As Figure 1 demonstrates, kindness as a quality of a good person comes first for the speakers of Russian, British and American linguocultures who took part in our experiment. For Ukrainians, such quality of a good person as honesty is more important than kindness. For the representatives of the remaining linguocultures we studied this quality takes the second place. Generosity is an indicator of a good person for almost a half of the respondents from Great Britain, while their colleagues from Russia, Ukraine and the USA consider this quality less important (the range is from 15% to 20% of the answers).
Figure 2. Qualitative representation of the main qualities of a bad person (according to psycholinguistic experiment data)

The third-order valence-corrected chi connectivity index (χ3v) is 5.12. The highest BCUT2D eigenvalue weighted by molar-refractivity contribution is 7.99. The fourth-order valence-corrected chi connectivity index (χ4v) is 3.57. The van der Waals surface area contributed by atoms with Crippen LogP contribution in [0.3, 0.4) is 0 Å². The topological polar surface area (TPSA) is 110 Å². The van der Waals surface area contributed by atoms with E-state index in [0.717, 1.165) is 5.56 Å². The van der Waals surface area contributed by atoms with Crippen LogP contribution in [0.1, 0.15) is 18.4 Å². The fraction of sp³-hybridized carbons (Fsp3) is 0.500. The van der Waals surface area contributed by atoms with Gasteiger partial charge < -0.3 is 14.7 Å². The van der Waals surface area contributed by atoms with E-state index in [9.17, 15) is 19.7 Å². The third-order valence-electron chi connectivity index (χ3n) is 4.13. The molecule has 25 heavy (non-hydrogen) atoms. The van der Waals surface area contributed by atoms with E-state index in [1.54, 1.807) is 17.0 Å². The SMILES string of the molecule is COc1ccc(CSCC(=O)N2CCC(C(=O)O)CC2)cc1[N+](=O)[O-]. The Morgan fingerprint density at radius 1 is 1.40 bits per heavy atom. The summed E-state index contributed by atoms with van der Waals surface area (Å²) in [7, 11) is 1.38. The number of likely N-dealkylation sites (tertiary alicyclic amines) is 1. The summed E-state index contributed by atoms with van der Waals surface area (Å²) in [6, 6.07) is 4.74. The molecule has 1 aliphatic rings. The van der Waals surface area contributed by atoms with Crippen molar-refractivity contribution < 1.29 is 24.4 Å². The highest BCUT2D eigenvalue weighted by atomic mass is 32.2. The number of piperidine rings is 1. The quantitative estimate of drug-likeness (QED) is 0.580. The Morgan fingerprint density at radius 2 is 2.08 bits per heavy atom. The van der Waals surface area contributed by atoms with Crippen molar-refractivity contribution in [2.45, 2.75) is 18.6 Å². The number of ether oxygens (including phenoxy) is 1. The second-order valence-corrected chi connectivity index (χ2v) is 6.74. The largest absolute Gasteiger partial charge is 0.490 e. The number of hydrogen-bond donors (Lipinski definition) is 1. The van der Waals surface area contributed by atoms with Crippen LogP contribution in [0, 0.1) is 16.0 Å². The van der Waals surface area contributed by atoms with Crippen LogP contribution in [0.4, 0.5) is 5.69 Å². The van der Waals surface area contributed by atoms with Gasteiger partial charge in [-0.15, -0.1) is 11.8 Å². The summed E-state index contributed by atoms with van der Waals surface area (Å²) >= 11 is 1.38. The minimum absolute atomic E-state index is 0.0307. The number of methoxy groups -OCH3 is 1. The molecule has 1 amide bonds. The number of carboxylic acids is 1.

It is obvious that dishonesty is a strongly pronounced quality of a bad person for the speakers of Ukrainian, British and American linguocultures. Representatives of these linguocultures are also practically in solidarity with regard to hatred as one of the manifestations of a bad person. Cruelty as a negative quality of a person is relevant for Ukrainians and Americans (more than 50% and about 45% of the answers, respectively), while the representatives of the Russian and British linguocultures show, if we may say so, a little more tolerance in relation to cruelty as an unconditional negative quality of a bad person (the range of answers from 10% to 20% respectively).
11. The core of the axiological conceptual opposition between truth and lie in Russian is formed by the following lexemes правда, истина, неправда, ложь; in Ukrainian – правда, істина, неправда, кривда; in English – truth, lie.